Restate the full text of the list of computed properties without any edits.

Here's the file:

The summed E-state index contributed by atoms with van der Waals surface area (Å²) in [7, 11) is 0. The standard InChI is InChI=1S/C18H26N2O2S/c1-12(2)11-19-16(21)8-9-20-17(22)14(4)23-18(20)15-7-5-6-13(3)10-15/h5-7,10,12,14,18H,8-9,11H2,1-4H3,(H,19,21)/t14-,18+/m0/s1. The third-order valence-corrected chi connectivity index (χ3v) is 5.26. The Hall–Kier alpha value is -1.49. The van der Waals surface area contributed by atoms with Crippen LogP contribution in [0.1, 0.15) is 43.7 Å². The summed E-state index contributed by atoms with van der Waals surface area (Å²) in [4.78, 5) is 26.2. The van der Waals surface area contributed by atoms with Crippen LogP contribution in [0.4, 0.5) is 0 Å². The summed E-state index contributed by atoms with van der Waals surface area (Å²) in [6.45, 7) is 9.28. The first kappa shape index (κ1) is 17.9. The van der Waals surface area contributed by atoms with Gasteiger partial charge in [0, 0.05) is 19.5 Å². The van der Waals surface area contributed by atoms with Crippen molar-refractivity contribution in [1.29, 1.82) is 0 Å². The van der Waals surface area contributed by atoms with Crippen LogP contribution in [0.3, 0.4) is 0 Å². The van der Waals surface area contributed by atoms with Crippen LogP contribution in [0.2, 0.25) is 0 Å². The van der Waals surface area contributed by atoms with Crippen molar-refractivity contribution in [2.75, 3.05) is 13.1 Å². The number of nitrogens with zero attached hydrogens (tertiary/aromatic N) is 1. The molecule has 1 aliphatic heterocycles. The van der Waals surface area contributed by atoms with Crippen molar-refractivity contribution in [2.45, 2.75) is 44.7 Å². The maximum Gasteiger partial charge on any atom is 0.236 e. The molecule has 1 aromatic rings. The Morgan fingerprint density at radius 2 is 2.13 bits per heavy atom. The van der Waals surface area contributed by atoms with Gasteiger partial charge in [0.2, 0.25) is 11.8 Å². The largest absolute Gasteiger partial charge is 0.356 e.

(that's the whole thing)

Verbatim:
The summed E-state index contributed by atoms with van der Waals surface area (Å²) in [7, 11) is 0. The standard InChI is InChI=1S/C18H26N2O2S/c1-12(2)11-19-16(21)8-9-20-17(22)14(4)23-18(20)15-7-5-6-13(3)10-15/h5-7,10,12,14,18H,8-9,11H2,1-4H3,(H,19,21)/t14-,18+/m0/s1. The third-order valence-corrected chi connectivity index (χ3v) is 5.26. The Hall–Kier alpha value is -1.49. The van der Waals surface area contributed by atoms with Crippen LogP contribution in [0.1, 0.15) is 43.7 Å². The summed E-state index contributed by atoms with van der Waals surface area (Å²) in [4.78, 5) is 26.2. The van der Waals surface area contributed by atoms with Crippen LogP contribution in [0.4, 0.5) is 0 Å². The summed E-state index contributed by atoms with van der Waals surface area (Å²) in [6.45, 7) is 9.28. The first kappa shape index (κ1) is 17.9. The van der Waals surface area contributed by atoms with Gasteiger partial charge in [0, 0.05) is 19.5 Å². The van der Waals surface area contributed by atoms with Crippen molar-refractivity contribution in [1.29, 1.82) is 0 Å². The van der Waals surface area contributed by atoms with Crippen LogP contribution in [0.3, 0.4) is 0 Å². The van der Waals surface area contributed by atoms with Crippen LogP contribution in [0.2, 0.25) is 0 Å². The van der Waals surface area contributed by atoms with Crippen molar-refractivity contribution in [2.75, 3.05) is 13.1 Å². The number of nitrogens with zero attached hydrogens (tertiary/aromatic N) is 1. The molecule has 1 aliphatic heterocycles. The van der Waals surface area contributed by atoms with Crippen molar-refractivity contribution in [2.45, 2.75) is 44.7 Å². The maximum Gasteiger partial charge on any atom is 0.236 e. The molecule has 1 aromatic rings. The Morgan fingerprint density at radius 2 is 2.13 bits per heavy atom. The van der Waals surface area contributed by atoms with Gasteiger partial charge in [0.2, 0.25) is 11.8 Å². The largest absolute Gasteiger partial charge is 0.356 e.